The Red Blazer Girls

The Red Blazer Girls by Michael D. Beil Read Free Book Online

Book: The Red Blazer Girls by Michael D. Beil Read Free Book Online
Authors: Michael D. Beil
and I pounce on the box, elbows flying as we pull the books out one by one while Leigh Ann looks on in wonder, not quite sure what she has gotten herself into.
    “Thirty-one. Thirty-seven. Forty-five. Forty-four. Eleven. Twelve, seventeen, EIGHTEEN!” Margaret announces.
“Modern English Drama.”
She hugs it to her chest. Unlike the others, this volume is still wearing its plastic, standard library-issue dust cover, brittle and yellowed with age, and held in place by even yellower cellophane tape.
    “The moment of truth, ladies and gentlemen.” Mr. Eliot imitates a drumroll. “Spotlight, please.”
    “Aw, just open it.”
    Slowly, cautiously, as if she is afraid a snake is going to pop out of it, Margaret lifts the cover. Her eyes brighten, and her lips curl into an ever-so-slight smile. “Oh, my.”
    “What? Let me see,” I say, anxious.
    She holds the open book before us. Tucked inside the cover of volume eighteen of the Harvard Classics is another cream-colored envelope, exactly like the one that contained the birthday card! Written in Everett Harriman's distinctive cursive is the name Caroline.
    “Hmmm. The adventure continues. Is this—” Mr. Eliot starts, holding up the envelope.
    “Exactly what we are looking for?” Margaret finishes. “Yes, I believe it is.” She takes the book in her hands and begins to leaf through the pages.
    “Oh my God,” I say. “What if there's a map in there directing her to like a million dollars or something?”
    “Yeah! We could be stinkin' rich. Mwha-ha-ha!”Rebecca laughs maniacally as Leigh Ann wisely backs away.
    “Whatever is in that envelope belongs to your Ms. Harriman or to her daughter, not to you,” Mr. Eliot pointedly reminds her.
    “Who's to know?” Rebecca responds. “There are no live witnesses—unless you count the mold.”
    “What about me?” Mr. Eliot asks. “How are you going to keep me from talking, Mr. Poe? Shackle me in chains and build a brick wall around me?”
    “Oh, lighten up, Mr. E! And who's Mr. Poe?”
    “As in Edgar Allan, you dope,” says Margaret, placing the envelope back inside the book. “He wrote ‘The Cask of Amontillado,’ the story he's referring to. And we're not even going to open this envelope until we get to Ms. Harriman's.”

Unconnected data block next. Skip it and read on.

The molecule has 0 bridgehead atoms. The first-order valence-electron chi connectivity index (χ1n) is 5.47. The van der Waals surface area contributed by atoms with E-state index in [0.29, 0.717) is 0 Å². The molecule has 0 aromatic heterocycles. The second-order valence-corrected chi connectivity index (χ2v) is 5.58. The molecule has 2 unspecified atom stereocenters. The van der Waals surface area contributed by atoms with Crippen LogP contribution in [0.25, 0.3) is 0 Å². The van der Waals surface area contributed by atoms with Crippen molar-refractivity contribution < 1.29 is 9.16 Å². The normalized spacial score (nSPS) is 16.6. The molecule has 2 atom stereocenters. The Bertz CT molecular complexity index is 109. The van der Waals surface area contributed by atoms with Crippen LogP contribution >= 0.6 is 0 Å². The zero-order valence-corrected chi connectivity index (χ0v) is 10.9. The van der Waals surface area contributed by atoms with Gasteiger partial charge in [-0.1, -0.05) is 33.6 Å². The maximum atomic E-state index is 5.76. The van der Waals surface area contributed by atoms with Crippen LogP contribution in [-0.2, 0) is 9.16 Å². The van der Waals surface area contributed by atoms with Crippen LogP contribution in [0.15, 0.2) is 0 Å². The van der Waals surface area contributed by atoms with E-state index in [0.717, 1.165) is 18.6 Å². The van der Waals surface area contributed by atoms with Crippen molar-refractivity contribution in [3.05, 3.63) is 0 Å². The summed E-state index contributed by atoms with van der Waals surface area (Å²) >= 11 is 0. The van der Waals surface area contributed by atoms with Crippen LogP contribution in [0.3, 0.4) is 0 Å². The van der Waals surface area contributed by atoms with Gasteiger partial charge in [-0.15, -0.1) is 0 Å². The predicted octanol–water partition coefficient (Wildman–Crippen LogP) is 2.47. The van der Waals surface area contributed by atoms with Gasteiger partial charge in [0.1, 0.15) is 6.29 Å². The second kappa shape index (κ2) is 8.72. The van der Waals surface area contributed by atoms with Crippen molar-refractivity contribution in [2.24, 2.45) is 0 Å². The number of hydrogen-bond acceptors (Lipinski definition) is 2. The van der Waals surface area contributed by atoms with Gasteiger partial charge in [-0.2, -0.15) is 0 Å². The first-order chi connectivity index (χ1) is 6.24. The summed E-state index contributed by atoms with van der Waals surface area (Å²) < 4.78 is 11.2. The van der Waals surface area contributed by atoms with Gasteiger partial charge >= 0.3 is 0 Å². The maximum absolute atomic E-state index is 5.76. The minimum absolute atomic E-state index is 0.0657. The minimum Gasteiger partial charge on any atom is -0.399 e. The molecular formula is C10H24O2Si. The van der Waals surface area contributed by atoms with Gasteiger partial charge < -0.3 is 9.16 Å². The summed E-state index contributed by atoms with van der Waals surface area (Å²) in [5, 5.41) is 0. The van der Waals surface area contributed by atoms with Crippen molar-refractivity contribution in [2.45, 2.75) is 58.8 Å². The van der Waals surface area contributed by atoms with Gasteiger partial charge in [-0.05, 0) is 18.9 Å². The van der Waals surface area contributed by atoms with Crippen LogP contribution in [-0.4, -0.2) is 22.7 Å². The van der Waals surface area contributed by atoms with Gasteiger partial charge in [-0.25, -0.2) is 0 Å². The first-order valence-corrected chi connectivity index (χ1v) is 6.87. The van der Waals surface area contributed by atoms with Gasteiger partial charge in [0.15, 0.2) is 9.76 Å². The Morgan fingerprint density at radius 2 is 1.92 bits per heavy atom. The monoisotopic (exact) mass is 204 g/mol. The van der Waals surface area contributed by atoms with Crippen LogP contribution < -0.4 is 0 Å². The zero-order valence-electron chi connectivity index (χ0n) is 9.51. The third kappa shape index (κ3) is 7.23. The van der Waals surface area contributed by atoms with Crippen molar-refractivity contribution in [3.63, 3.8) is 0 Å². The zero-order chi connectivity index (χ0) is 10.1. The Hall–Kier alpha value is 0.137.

“My first and only chance for easy money, cruelly dashed by an honest friend—and a teacher who calls me mister.”
    Leigh Ann shakes her head in disbelief. “I'm just amazed that the envelope is still there. All that time, and not
one
person checked out, or even opened, that book.”
    “I know. And it's a Harvard Classic.” Margaret looks inside the cover at the pocket where the old checkout card rests, undisturbed for so many years. “This book has been in the library for almost fifty years, and it has been checked out exactly once.”
    “Are you sure we can't take a peek at what's insidethe envelope now?” Leigh Ann asks. “I mean, aren't you
dying
of curiosity?”
    “Think of it like Anne Frank's diary; it's a …” I pause, searching for the right words. “It's a relic, a historical document. We owe it to future generations! It should be read. No, it MUST be read!”
    Mr. Eliot will have none of it. “Nice try, Sophie, but remember, it was Otto Frank, Anne's father, who made the decision to publish the diary. Not a bunch of strangers.”
    We start to leave, but stop when Mr. Eliot clears his throat.
    “Ladies, are you forgetting something?”
    We look around the ransacked boxes, expecting to see a book bag or something else that one of us is about to leave behind.
    “The books, ladies. We're going to leave them just the way we found them.” He looks at the carton containing the Harvard Classics and shakes his head. “This really is a shame, having these wonderful books hidden away, rotting. I can't believe they can't find any room for them upstairs.”
    “You have space in your bookcases,” Leigh Ann suggests.
    “Hmmm. Maybe I do. Okay, leave the mess for now.

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